Thai protesters block voting in chaotic election

Agence France-Presse

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(UPDATED) Few expect the controversial polls to end the cycle of political violence that has plagued the kingdom since 2006

PREPPING TO VOTE. A Thai voter signs her name before voting at a polling station in downtown Bangkok on February 2, 2014.  Christophe Archambault/AFP

BANGKOK, Thailand (2nd UPDATE) – Opposition protesters prevented voting at thousands of polling stations in Thailand on Sunday, February 2, triggering angry scenes in the capital over an election that plunged the strife-racked kingdom into political limbo.

Despite weeks of mass street demonstrations aimed at forcing her from office, Prime Minister Yingluck Shinawatra was widely expected to extend her billionaire family’s decade-long winning streak at the ballot box.

But the disruption to voting means that the results are not expected for weeks at least, and there will not be enough MPs to convene parliament and appoint a government until new elections are held in the problem areas.

The main opposition Democrat Party, which boycotted the vote, said it was gathering evidence to seek an annulment of the election on legal technicalities.

An angry crowd gathered outside one voting centre in the Bangkok district of Din Daeng, holding their ID cards in the air and chanting “Vote! Vote!” before storming inside.

“I came to vote, but they have denied my rights,” said Praneet Tabtimtong, 57, clutching a large wooden club. “I am begging them to let me vote.”

Disruption by protesters to ballot paper deliveries was a major cause of the problems.

Few believe the polls will end the political turmoil that has plagued the kingdom since Yingluck’s elder brother Thaksin was ousted as premier in a military coup in 2006.

Caretaker still?

The premier’s opponents say she is a mere puppet for the ousted leader, a hugely controversial figure who lives in Dubai to avoid prison for a corruption conviction.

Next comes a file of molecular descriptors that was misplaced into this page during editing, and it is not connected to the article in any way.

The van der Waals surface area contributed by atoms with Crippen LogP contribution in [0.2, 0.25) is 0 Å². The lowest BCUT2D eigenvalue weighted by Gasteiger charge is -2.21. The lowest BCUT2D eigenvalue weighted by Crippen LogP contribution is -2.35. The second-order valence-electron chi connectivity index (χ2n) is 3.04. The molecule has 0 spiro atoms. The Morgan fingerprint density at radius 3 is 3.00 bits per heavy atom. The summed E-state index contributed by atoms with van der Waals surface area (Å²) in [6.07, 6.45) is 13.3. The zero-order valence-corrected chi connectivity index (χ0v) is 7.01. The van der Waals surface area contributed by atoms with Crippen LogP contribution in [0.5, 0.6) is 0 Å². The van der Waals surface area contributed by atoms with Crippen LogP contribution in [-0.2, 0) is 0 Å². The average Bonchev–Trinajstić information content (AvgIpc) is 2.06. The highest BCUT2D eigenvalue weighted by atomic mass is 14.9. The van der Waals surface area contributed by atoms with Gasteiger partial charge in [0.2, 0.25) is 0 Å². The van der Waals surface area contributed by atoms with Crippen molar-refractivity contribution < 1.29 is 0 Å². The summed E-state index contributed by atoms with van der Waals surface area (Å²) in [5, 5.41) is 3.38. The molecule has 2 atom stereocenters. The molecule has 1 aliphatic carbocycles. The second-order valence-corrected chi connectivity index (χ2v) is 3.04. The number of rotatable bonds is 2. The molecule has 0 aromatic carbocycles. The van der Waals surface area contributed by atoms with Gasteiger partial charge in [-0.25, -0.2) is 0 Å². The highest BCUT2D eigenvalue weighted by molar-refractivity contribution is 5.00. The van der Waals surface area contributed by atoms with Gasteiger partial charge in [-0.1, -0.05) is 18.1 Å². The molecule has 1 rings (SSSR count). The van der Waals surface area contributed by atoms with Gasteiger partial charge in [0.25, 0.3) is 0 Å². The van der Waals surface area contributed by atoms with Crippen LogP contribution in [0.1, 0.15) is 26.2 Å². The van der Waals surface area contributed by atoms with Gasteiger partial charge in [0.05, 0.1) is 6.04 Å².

Experts say a protracted period of political uncertainty and possible street violence could set the scene for a military or judicial coup. The army chief has repeatedly refused to rule out seizing power, while Yingluck is under investigation by an anti-corruption panel.

DISAPPOINTMENTS. A frustrated Thai voter shouts at police blocking the entrance to a polling station as voting was cancelled since anti-government protesters prevented the delivery of election material in downtown Bangkok. Photo from Agence France-Presse/ Christophe Archambault

“The most likely scenario is that somehow the Democrats will prevail in getting the election annulled for some reason,” said Thailand-based author and scholar David Streckfuss.

About 10,000 out of nearly 94,000 polling stations were unable to open, according to the Election Commission, affecting millions of people, although it was unclear how many had planned to vote.

Even if Yingluck wins she will remain in a caretaker role with limited power over government policy until elections are held in enough constituencies to have a quorum in parliament.

“Normally even if one polling station is blocked we cannot announce the result,” said Election Commission member Somchai Srisutthiyakorn.

“As long as there are protests and no negotiation, then parliament cannot open.”

Tensions were running high after a dramatic gun battle between rival protesters on the streets of the capital on the eve of the election that left at least seven people wounded. But there were no reports of serious violence on election day by the time polls closed.

At least 10 people have been killed and hundreds injured in clashes, grenade attacks and drive-by shootings since the opposition rallies began, with victims on both sides.

‘Thuggery and intimidation’

The demonstrators want Yingluck to step down and make way for an unelected “people’s council” to oversee reforms to tackle corruption and alleged vote-buying.

Sunai Phasuk, a senior researcher with New York-based Human Rights Watch, accused the protesters of “thuggery and intimidation.”

But in the government’s heartland in north and northeast Thailand, as well as some areas of the capital, voting went ahead without major disruption in a boost to Yingluck’s hopes of re-election.

“I did my duty today as I came to vote – it’s my right,” said Pui, 43, who cast his ballot at a polling station in Bangkok’s historic district where a handful of police watched over voters.

Authorities said roughly 130,000 police were deployed around the country for the vote, but with tens of thousands of polling stations, many had only a light security presence. (READ: Protest-hit Thailand imposes emergency rule)

The recent violence is the worst political bloodshed in the kingdom since 2010 when protests by pro-Thaksin “Red Shirts” left more than 90 dead and nearly 1,900 injured in clashes and a military crackdown.

The elite-backed opposition Democrat Party – which has not won an elected majority in around two decades – refused to take part in the vote, throwing its support behind the anti-government protests.

The party said Sunday that it was preparing to mount a legal challenge to the vote.

“We are compiling evidence and information to ask the court to nullify this election,” said deputy leader Ongart Klampaiboon.

The protesters have vowed to keep up their fight to topple Yingluck, whatever the outcome of the polls.

“The winners will not represent the Thai people,” rally leader Suthep Thaugsuban, an opposition heavyweight, told supporters Sunday. “The winners must be Thaksin slaves.” –

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